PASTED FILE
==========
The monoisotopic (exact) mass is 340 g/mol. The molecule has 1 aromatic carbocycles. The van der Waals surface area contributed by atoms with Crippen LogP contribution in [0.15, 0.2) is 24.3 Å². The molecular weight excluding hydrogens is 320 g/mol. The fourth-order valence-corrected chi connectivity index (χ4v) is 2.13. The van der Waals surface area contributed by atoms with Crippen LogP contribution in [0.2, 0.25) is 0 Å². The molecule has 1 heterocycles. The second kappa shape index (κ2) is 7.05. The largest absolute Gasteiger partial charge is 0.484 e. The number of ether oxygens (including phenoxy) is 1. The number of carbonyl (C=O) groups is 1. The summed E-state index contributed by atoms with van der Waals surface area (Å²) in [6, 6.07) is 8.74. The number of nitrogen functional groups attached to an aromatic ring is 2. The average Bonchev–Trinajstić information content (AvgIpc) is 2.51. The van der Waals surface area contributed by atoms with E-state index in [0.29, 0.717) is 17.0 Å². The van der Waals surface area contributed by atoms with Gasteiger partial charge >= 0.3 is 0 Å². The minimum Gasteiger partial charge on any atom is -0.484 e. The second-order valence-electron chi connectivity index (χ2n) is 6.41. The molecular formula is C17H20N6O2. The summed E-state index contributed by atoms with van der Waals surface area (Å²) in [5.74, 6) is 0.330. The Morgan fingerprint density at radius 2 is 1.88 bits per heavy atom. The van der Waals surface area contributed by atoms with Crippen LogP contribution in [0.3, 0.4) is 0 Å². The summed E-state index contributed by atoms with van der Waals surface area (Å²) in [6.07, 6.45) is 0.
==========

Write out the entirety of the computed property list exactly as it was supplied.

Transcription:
The monoisotopic (exact) mass is 340 g/mol. The molecule has 1 aromatic carbocycles. The van der Waals surface area contributed by atoms with Crippen LogP contribution in [0.15, 0.2) is 24.3 Å². The molecular weight excluding hydrogens is 320 g/mol. The fourth-order valence-corrected chi connectivity index (χ4v) is 2.13. The van der Waals surface area contributed by atoms with Crippen LogP contribution in [0.2, 0.25) is 0 Å². The molecule has 1 heterocycles. The second kappa shape index (κ2) is 7.05. The largest absolute Gasteiger partial charge is 0.484 e. The number of ether oxygens (including phenoxy) is 1. The number of carbonyl (C=O) groups is 1. The summed E-state index contributed by atoms with van der Waals surface area (Å²) in [6, 6.07) is 8.74. The number of nitrogen functional groups attached to an aromatic ring is 2. The average Bonchev–Trinajstić information content (AvgIpc) is 2.51. The van der Waals surface area contributed by atoms with E-state index in [0.29, 0.717) is 17.0 Å². The van der Waals surface area contributed by atoms with Gasteiger partial charge >= 0.3 is 0 Å². The minimum Gasteiger partial charge on any atom is -0.484 e. The second-order valence-electron chi connectivity index (χ2n) is 6.41. The molecular formula is C17H20N6O2. The summed E-state index contributed by atoms with van der Waals surface area (Å²) in [5.74, 6) is 0.330. The Morgan fingerprint density at radius 2 is 1.88 bits per heavy atom. The van der Waals surface area contributed by atoms with Crippen LogP contribution in [0.3, 0.4) is 0 Å². The summed E-state index contributed by atoms with van der Waals surface area (Å²) in [6.07, 6.45) is 0.